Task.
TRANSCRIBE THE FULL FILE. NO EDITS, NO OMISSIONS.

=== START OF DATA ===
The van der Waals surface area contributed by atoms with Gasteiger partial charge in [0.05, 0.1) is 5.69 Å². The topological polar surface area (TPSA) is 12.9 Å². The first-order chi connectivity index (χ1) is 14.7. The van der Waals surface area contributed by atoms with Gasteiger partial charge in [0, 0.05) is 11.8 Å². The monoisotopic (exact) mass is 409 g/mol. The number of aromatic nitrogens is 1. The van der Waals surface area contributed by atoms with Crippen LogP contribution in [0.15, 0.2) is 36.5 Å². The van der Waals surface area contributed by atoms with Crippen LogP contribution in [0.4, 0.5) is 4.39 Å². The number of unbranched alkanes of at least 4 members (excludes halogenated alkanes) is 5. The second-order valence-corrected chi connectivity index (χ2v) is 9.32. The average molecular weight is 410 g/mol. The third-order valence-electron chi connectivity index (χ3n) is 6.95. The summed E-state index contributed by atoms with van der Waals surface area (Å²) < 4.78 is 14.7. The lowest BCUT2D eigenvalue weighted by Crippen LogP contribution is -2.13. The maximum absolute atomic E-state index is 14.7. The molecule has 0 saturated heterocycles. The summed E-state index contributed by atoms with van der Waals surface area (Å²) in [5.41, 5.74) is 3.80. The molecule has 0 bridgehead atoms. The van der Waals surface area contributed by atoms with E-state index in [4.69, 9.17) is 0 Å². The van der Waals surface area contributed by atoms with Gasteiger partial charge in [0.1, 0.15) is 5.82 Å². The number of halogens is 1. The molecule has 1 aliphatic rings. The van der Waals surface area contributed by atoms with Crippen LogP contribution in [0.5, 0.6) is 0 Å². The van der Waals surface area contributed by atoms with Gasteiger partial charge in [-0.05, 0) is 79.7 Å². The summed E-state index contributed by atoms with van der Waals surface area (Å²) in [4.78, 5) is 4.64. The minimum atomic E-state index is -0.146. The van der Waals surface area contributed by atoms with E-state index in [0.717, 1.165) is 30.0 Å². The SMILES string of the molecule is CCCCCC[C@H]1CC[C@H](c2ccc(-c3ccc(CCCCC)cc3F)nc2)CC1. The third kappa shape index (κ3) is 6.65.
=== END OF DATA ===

The van der Waals surface area contributed by atoms with Gasteiger partial charge in [0.05, 0.1) is 5.69 Å². The topological polar surface area (TPSA) is 12.9 Å². The first-order chi connectivity index (χ1) is 14.7. The van der Waals surface area contributed by atoms with Gasteiger partial charge in [0, 0.05) is 11.8 Å². The monoisotopic (exact) mass is 409 g/mol. The number of aromatic nitrogens is 1. The van der Waals surface area contributed by atoms with Crippen LogP contribution in [0.15, 0.2) is 36.5 Å². The van der Waals surface area contributed by atoms with Crippen LogP contribution in [0.4, 0.5) is 4.39 Å². The number of unbranched alkanes of at least 4 members (excludes halogenated alkanes) is 5. The second-order valence-corrected chi connectivity index (χ2v) is 9.32. The average molecular weight is 410 g/mol. The third-order valence-electron chi connectivity index (χ3n) is 6.95. The summed E-state index contributed by atoms with van der Waals surface area (Å²) < 4.78 is 14.7. The lowest BCUT2D eigenvalue weighted by Crippen LogP contribution is -2.13. The maximum absolute atomic E-state index is 14.7. The molecule has 0 saturated heterocycles. The summed E-state index contributed by atoms with van der Waals surface area (Å²) in [5.41, 5.74) is 3.80. The molecule has 0 bridgehead atoms. The van der Waals surface area contributed by atoms with E-state index in [4.69, 9.17) is 0 Å². The van der Waals surface area contributed by atoms with Gasteiger partial charge in [0.1, 0.15) is 5.82 Å². The number of halogens is 1. The molecule has 1 aliphatic rings. The van der Waals surface area contributed by atoms with Crippen LogP contribution in [0.5, 0.6) is 0 Å². The van der Waals surface area contributed by atoms with Gasteiger partial charge in [-0.05, 0) is 79.7 Å². The summed E-state index contributed by atoms with van der Waals surface area (Å²) in [4.78, 5) is 4.64. The minimum atomic E-state index is -0.146. The van der Waals surface area contributed by atoms with E-state index in [0.717, 1.165) is 30.0 Å². The SMILES string of the molecule is CCCCCC[C@H]1CC[C@H](c2ccc(-c3ccc(CCCCC)cc3F)nc2)CC1. The third kappa shape index (κ3) is 6.65.